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Farmers can help teach kids about healthy eating and where their food comes from through farm-to-school programs.
This month, farmers and schools across the U.S. are celebrating the first National Farm to School Month, thanks to a resolution approved by Congress in November 2010. Farm-to-school programs connect K-12 schools with local farms to provide farm-fresh foods for school meals. These programs not only aim to improve child nutrition and provide health and nutrition education, they also help support local farmers by giving them another marketing outlet.
As public interest in food systems has grown, so has farmer interest in participating in farm-to-school programs. Minnesota, for example, has seen a huge response in farm-to-school participation from both school districts and farmers. The number of school districts sourcing their produce from area farms increased by 113 districts between 2006 and 2010, according to the state’s Institute for Agriculture and Trade Policy. An IATP survey of 67 small- to medium-scale farm in Minnesota also demonstrated a strong farmer interest in selling to schools.
Other states across the country are continuing to see interest in forging a connection between farmers and schools, as well. Oklahoma Farm to School, run by the Oklahoma Department of Agriculture, Food and Forestry, has helped connect more than 60 school districts with farmers that source melons, cucumbers and squash. It also sponsors a number of educational activities, including taste tests, to teach kids where their food comes from.
Farmers might think getting involved in a farm-to-school program is a huge undertaking, but resources, including funding opportunities and information on how to get started, are available through the National Farm to School Network. According to Chris Kirby, representative of Oklahoma Farm to School, it’s important to keep in mind that there’s not one correct way to make a farm-to-school relationship work.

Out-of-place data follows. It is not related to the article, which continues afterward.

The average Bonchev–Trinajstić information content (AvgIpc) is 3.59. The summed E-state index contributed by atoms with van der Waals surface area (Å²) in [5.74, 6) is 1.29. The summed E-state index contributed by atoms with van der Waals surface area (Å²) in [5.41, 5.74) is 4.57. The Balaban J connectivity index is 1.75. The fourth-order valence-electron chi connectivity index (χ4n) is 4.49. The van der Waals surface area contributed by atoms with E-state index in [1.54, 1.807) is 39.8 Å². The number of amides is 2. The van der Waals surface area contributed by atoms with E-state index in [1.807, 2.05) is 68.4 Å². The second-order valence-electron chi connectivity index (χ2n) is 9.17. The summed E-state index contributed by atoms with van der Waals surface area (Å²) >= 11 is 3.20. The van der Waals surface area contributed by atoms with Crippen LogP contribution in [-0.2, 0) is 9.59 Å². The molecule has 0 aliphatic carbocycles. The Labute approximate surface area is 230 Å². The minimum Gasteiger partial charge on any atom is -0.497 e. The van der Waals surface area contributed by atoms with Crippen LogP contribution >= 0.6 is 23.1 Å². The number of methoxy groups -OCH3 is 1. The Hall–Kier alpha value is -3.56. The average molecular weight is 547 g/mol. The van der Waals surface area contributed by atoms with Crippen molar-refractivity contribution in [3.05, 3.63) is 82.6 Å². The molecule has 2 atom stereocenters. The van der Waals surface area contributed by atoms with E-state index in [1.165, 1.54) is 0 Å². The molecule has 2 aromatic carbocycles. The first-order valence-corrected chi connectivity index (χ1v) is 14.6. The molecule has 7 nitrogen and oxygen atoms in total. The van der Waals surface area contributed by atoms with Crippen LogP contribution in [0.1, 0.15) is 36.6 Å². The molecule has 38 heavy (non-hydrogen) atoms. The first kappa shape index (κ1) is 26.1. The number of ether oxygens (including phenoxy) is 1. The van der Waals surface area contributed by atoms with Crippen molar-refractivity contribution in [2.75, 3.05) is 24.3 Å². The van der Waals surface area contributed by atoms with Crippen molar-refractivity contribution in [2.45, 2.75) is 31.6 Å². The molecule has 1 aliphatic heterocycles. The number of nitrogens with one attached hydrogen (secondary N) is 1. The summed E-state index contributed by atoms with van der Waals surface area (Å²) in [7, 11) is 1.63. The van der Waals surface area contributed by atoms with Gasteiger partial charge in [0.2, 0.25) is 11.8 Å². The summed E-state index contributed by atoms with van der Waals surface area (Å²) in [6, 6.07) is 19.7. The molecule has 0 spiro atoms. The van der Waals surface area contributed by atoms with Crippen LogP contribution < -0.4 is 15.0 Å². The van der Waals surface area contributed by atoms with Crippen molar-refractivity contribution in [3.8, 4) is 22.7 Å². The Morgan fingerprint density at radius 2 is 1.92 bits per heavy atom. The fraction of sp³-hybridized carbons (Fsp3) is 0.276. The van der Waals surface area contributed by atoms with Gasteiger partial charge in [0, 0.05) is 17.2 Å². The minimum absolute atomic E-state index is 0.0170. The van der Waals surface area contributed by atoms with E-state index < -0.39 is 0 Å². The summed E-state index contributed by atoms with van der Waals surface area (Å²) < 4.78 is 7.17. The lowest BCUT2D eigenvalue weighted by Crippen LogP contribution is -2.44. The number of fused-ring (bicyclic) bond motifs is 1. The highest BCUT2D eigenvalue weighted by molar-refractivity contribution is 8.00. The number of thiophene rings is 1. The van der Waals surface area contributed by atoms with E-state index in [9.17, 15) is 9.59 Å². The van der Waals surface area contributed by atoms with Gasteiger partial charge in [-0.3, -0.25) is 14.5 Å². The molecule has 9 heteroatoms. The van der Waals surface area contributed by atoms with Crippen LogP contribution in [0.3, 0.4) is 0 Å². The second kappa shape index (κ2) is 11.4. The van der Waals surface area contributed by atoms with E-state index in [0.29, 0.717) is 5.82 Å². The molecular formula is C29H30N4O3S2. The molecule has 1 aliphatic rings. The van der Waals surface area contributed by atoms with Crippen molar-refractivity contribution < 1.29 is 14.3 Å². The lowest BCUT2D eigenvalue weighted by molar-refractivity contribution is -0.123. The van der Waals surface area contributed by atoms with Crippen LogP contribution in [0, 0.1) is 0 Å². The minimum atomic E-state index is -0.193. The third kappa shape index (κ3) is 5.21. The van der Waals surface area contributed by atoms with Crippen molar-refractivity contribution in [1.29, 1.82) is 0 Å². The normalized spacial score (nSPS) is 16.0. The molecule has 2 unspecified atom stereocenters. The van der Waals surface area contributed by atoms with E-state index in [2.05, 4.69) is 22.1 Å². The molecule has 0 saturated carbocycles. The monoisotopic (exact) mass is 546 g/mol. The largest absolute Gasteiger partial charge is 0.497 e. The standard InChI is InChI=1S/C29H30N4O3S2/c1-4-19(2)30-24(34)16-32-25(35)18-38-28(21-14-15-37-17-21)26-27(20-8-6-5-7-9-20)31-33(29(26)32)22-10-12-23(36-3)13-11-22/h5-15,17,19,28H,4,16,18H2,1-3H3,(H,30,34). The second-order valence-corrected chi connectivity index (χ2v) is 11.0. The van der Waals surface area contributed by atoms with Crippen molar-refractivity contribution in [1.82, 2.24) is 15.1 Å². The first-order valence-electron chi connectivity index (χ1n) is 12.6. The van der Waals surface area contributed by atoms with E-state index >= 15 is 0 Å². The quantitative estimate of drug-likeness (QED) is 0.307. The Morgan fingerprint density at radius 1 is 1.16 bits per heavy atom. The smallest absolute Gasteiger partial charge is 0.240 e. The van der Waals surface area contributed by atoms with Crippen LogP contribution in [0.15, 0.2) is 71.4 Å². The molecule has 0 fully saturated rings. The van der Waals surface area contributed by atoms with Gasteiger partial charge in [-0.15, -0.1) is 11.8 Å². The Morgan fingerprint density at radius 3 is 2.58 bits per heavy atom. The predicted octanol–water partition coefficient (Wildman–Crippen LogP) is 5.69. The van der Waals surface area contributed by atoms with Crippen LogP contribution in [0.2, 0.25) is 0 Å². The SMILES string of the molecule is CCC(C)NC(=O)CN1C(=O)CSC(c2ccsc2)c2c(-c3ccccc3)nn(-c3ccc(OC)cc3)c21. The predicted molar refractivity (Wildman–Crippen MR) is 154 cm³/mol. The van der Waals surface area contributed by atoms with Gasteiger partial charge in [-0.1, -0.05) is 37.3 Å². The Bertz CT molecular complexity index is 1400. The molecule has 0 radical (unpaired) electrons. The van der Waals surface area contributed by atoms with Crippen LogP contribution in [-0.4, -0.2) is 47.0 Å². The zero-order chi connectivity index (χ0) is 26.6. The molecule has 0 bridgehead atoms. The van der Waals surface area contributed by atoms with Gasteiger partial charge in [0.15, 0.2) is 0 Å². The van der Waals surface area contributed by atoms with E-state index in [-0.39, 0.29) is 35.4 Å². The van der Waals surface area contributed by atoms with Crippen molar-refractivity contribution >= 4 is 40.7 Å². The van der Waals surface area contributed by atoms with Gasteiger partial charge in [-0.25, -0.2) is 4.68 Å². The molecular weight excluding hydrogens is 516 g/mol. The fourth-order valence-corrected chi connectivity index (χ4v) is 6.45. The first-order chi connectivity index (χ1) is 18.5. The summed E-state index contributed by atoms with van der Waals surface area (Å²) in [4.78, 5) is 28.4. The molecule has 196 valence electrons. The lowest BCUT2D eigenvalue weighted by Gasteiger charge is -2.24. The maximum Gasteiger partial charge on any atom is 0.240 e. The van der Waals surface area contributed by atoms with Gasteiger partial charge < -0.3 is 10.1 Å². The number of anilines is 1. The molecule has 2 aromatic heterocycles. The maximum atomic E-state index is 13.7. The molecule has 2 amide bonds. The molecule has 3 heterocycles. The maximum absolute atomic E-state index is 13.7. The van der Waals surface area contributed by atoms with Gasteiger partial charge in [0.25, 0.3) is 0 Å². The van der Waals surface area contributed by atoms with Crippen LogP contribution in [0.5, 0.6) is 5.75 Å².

“We have schools that purchase produce through a statewide program that has a couple of growers that allocate production specifically to the program and their produce is shipped through partnering distributors,” Kirby says. “We have schools that purchase directly from a local grower in their area. There is a school that purchased a cow from a local rancher and had all of the meat processed into hamburger, and it was cost-effective for them.”
Farmers considering the possibility of farm-to-school marketing can also keep these tips from farm-to-school programs in mind:
- Make the price right. “It’s important to build a relationship with your local school, and also understand the school’s need for affordable produce and products,” Kirby says.
- Make yourself known. “Get out and visit area schools and community centers,” says Wendy Peters Moschetti, schools and community coordinator for Colorado Farm to School. “Welcome folks on your farm with tours and open houses and farm stands. Talk about your mission. Work with area extension and public-health agencies to address food-safety questions and work closely with your agriculture department to make sure you are using all available marketing tools.”
- Don’t assume your farm is too small. “It really doesn’t take a large grower to accommodate farm to school in Oklahoma,” Kirby says. “We have 530 school districts that range from 150 students to over 40,000 students and all sizes in between, which offers opportunity to all sizes of growers. For a school to serve 150 3/8-cup servings of yellow squash, they would only need 15 pounds of squash.”
- Grow for kids’ tastes. “The students love the locally grown fresh watermelon and cantaloupe, which they get to enjoy in August when school is back in session,” says Kirby. “The better the produce tastes, the more they like.”
- If you don’t grow enough produce, find other ways to contribute. “Talk about the importance of [farm-to-school] programs,” Peters Moschetti says. “Contribute to school-based CSAs or school fundraisers. Help out at school gardens or farms.”